A city government tells a local synagogue that they can't hook up to the sewer system, and refuses to repair the sidewalks and maintain the street in front of the building. The police department declines to investigate a robbery at a Buddhist monastery. The city fire department refuses to respond to a fire at a church. Why? Because of a little-used state constitutional provision that prohibits “aid” to a church. The sewer system, fire department, and police department are all government entities and services, so for them to provide services for religious organizations would be the government providing impermissible “aid” to religion. Right?
Any of those situations would be utterly ridiculous. Clearly, the government would be singling out religion for discrimination.
So consider this: on the grounds of establishing religion, a lower court has refused to allow a preschool to participate in a city program to improve playground safety with recycled tire playground surfaces, because the preschool is run by a church.
It seems farfetched, I know, but this actually happened in Missouri. The state excluded Trinity Lutheran Church Child Learning Center from the 2012 Playground Scrap Tire Surface Material Grant Program simply because it's run by a church. Even though the state found that the preschool was highly qualified and ranked #5 out of a list of 44 applicants, they claimed that including Trinity Lutheran in the program would violate a state constitutional provision that prohibits money “in aid of any church, sect or denomination of religion.”
There are a few problems with this reasoning, and thankfully, the Supreme Court will hear Trinity Lutheran's case when ADF argues before the court on its behalf on April 19:
Providing playground materials promoting children's safety does not impermissibly “aid” religion.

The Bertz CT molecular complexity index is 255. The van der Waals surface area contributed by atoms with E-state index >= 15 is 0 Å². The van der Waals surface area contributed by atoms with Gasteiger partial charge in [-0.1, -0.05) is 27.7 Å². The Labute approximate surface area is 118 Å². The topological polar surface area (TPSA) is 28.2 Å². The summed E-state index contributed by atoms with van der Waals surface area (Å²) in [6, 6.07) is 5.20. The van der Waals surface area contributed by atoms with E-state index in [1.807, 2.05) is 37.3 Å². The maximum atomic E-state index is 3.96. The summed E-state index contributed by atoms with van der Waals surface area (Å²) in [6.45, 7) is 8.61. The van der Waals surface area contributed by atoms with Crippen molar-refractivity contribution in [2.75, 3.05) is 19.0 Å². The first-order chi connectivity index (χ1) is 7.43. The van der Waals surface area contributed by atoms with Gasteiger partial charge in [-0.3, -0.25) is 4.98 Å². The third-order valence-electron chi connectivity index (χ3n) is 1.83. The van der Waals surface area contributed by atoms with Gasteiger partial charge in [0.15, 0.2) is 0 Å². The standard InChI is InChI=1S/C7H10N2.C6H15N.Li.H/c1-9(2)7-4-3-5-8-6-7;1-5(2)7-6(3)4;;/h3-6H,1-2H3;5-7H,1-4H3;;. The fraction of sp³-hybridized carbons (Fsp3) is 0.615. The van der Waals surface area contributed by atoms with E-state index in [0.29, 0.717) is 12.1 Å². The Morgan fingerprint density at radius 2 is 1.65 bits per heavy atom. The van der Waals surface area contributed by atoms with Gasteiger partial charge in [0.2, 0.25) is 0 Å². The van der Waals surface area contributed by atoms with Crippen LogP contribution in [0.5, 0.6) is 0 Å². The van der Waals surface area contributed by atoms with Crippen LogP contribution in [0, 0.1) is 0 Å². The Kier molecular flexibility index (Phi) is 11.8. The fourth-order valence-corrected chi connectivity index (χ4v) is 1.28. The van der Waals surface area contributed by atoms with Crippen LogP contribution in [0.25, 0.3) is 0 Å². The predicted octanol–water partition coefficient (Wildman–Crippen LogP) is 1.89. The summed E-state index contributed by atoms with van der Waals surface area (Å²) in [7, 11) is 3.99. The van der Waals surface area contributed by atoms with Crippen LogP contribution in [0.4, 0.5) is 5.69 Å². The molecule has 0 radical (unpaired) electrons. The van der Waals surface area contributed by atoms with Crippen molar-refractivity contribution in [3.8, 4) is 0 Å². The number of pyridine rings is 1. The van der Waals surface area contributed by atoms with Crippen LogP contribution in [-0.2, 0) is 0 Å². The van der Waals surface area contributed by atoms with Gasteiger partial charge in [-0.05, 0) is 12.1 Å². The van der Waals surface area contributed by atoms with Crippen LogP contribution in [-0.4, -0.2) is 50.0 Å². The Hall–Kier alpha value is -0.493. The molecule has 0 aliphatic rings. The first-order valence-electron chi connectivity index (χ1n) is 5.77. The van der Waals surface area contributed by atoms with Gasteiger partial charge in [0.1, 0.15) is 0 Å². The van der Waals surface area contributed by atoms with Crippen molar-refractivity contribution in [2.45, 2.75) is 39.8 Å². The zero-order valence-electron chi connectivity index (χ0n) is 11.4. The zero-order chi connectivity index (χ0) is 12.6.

Including a religious preschool in a neutral, secular state program along with everyone else doesn't amount to improper “aid” to a church.
The U.S. Constitution prohibits religious discrimination.
Saying everyone but churches can participate in a state program is blatant religious discrimination. The Constitution protects the rights of religious people to exercise their religion and not be punished for it. Just because these kids attend a preschool run by a church doesn't mean their safety on the playground is less important than that of students who do not attend religious schools.
“As far as I know . . . the Lutheran kids and the neighbors around there, their kids, bruise just as easily as kids going to secular daycare centers . . . The lower courts basically said, under current Supreme Court precedent, the State of Missouri is allowed to say everybody gets the eligibility for these rubber grants except the churches.” said ADF Senior Counsel Jordan Lorence.
Thankfully, the United States Supreme Court will hear the case. And for good reason.
“No state can define religious neutrality as treating religious organizations worse than everyone else,” said David Cortman, ADF senior legal counsel representing the church. “That isn’t neutrality; it’s a hostility to religion that violates the First Amendment.”
“Missouri and every state should understand that the U.S. Constitution prohibits religious hostility, which is what Missouri exhibited when it denied Trinity Lutheran’s scrap tire grant application,” said Erik Stanley, senior legal counsel representing Trinity Lutheran, “This case has huge implications for state constitutional provisions across the nation that treat religious Americans and organizations as inferiors solely because of their religious identity.”
“We hope the Supreme Court will rule in favor of playground equality,” added Jordan Lorence.
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